Roberto Gibbons and his wife Bella are known as The Expeditioners—professional adventurers who spends at least 45 nights a year in a tent (with two kids), and another 90+ in an Airstream.
Sore feet and blister pain can be alleviated by flasks of strong whiskey around the fire, but if you need to impress someone there is a company called French Rabbit that sells wine in collapsible Tetra-Paks.
“Ok listen, the best way to get from point A to point B is in a direct line—especially if it means you get to see the Coast Mountains from the air. You’ll get a new perspective on how vast everything is and catch views of peaks, lakes and glaciers you will never see from the highway.
The beauty of fly-in flyfishing is you get onto lakes where the fish may have never seen an artificial fly before. Floatplane or heli, each has its own advantages but one thing’s for sure, they both fit more beer, steaks, and good times than a backpack. Fishing is supposed to be about relaxing, so stop acting like a damn fool and get in the cockpit!”
Mark Gribbon doesn’t much care for any camp spot that doesn’t have a fishing hole nearby.
It was 2003, I think, when Squamish got hit with a 100-year flood. People were getting heli-vac’d out of the upper valley and roads were washing out. You couldn’t do much of anything outside it was so wet, but Danger Dan Tetzlaff, Ryan Treener and I decided to go up on the Sherriff’s Badge (of the Stawamus Chief) because we could just stand on aid gear and put our portaledges under the big overhang to stay dry. Dan wore his wetsuit and lived in his own steam bath for a few days—bad idea. Someone saw our lights and called Search and Rescue because why would anyone be out in such a deluge? We were just tired of being inside.
Another time, back in the 90s, we were climbing above the campground and a ranger shouted up at us that we were going to be arrested because it was falcon nesting season. We didn’t know that, this was before the internet and we hadn’t seen any signs. It was too late though, our ropes couldn’t reach the ground, the wall was too steep and the only way out was up. The next day, a police helicopter buzzed us and set off a siren as it came by—we thought they were gonna rappel down and arrest us, we were shitting bricks. They didn’t, and we didn’t see any falcons either.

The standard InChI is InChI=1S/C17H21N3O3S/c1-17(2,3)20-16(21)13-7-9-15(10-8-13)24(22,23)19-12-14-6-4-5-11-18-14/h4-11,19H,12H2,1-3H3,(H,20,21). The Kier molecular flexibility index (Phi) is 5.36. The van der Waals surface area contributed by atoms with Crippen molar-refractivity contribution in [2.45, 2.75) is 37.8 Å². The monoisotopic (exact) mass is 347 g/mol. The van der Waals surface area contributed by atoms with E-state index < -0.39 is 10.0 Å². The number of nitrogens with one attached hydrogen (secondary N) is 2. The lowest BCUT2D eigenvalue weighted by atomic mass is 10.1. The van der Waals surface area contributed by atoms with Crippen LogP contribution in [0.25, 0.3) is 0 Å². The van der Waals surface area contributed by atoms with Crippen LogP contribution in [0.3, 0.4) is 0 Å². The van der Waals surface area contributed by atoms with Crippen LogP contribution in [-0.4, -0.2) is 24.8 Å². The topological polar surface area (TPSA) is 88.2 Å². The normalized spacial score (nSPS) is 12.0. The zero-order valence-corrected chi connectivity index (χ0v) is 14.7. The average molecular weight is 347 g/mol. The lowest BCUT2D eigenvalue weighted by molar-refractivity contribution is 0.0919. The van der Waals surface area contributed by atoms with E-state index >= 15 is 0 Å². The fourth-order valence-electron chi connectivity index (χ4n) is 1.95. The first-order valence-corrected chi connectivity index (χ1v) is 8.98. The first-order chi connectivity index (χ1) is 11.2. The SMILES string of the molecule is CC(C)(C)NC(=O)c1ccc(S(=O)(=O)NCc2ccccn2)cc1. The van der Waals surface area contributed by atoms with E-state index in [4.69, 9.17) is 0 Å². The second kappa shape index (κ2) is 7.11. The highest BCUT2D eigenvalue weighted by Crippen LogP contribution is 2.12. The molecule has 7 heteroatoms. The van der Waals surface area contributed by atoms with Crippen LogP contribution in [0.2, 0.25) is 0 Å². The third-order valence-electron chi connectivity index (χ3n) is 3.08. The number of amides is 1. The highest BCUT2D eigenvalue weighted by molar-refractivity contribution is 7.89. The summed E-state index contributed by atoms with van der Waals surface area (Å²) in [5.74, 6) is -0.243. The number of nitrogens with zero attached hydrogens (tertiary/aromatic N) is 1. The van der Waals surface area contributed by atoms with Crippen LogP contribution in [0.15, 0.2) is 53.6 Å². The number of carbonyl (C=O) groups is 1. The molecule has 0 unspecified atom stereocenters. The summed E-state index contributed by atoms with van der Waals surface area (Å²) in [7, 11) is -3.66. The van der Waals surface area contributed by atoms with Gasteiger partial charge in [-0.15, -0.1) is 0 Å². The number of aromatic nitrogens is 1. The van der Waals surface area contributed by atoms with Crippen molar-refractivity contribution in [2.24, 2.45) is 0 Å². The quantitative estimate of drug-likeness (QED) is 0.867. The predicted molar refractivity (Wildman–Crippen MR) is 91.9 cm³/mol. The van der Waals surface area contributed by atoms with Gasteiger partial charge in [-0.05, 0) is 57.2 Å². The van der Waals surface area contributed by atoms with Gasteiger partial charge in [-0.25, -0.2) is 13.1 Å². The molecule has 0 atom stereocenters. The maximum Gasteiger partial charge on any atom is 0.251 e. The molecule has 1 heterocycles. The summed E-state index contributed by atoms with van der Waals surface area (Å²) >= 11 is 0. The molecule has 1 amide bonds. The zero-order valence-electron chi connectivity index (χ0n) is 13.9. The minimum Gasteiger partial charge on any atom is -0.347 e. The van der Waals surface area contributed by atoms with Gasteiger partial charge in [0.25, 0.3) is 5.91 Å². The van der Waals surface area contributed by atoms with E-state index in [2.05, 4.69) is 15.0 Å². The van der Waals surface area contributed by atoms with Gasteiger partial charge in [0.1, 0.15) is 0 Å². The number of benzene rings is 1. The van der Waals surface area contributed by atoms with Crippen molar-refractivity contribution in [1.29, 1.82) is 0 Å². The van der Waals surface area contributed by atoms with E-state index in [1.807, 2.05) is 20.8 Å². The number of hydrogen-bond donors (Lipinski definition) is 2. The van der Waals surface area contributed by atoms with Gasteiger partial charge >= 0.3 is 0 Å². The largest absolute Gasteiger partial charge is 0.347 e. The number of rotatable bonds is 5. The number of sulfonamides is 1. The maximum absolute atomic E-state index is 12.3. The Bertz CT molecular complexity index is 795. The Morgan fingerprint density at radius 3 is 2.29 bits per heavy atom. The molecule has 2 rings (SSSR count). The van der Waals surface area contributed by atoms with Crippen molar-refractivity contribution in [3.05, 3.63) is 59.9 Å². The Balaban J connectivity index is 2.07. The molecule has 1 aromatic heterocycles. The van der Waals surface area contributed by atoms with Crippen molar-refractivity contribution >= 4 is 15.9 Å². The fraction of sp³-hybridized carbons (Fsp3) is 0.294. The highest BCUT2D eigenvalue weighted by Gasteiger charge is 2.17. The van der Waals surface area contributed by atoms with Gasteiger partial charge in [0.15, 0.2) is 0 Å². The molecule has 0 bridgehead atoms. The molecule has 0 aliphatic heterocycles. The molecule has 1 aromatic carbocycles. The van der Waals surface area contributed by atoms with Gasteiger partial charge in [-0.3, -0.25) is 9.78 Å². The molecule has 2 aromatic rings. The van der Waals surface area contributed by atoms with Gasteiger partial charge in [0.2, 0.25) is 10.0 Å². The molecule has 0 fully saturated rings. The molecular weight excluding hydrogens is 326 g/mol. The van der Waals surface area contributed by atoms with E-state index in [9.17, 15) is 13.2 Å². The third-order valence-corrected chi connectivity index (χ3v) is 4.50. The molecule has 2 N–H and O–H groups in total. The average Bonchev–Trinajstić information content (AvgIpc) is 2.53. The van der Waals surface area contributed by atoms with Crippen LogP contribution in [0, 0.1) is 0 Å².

That’s the cool thing about a portaledge—you are unreachable. Camping could be banned in the backcountry or at the base of the cliff, but once you get on the rock you are sort of outside the rules, what are they gonna do, climb up? You have stepped into the fringe and are living beyond the laws of society and physics.
Matt Maddaloni is an inventor and the curator of Squamish’s only museum of historical climbing artifacts.
Sure, sure, paying for those posh outfits with real beds and all the hard work already done is totally cheating at camping. On the other hand, if you’re not cheating, you might be cheating yourself.
Pack it up, pack it in, let me begin… car camping peaked in the 70s (throw the kids into your wood-paneled station wagon and giv’r!) but it’s still one of the most popular camping methods, thanks to the full freedom to bring whatever the hell you want to make your campsite as much like home as possible, for as long as possible. Cappuccino maker that you can plug into the lighter socket? Check. Big thick inflatable mattress that doubles as a lake floaty? Check. Wall tent that sleeps eight people and has a small fireplace? We have room for that.
Car camping is for families or weekend warriors seeking quality hang time with friends on a weekend sojourn anywhere outta town. Bring lawn chairs, a cooler of beer, bacon, eggs, Bluetooth speakers and go find your posse.
Todd Lawson is so in love with SUPs that he almost never car camps anymore.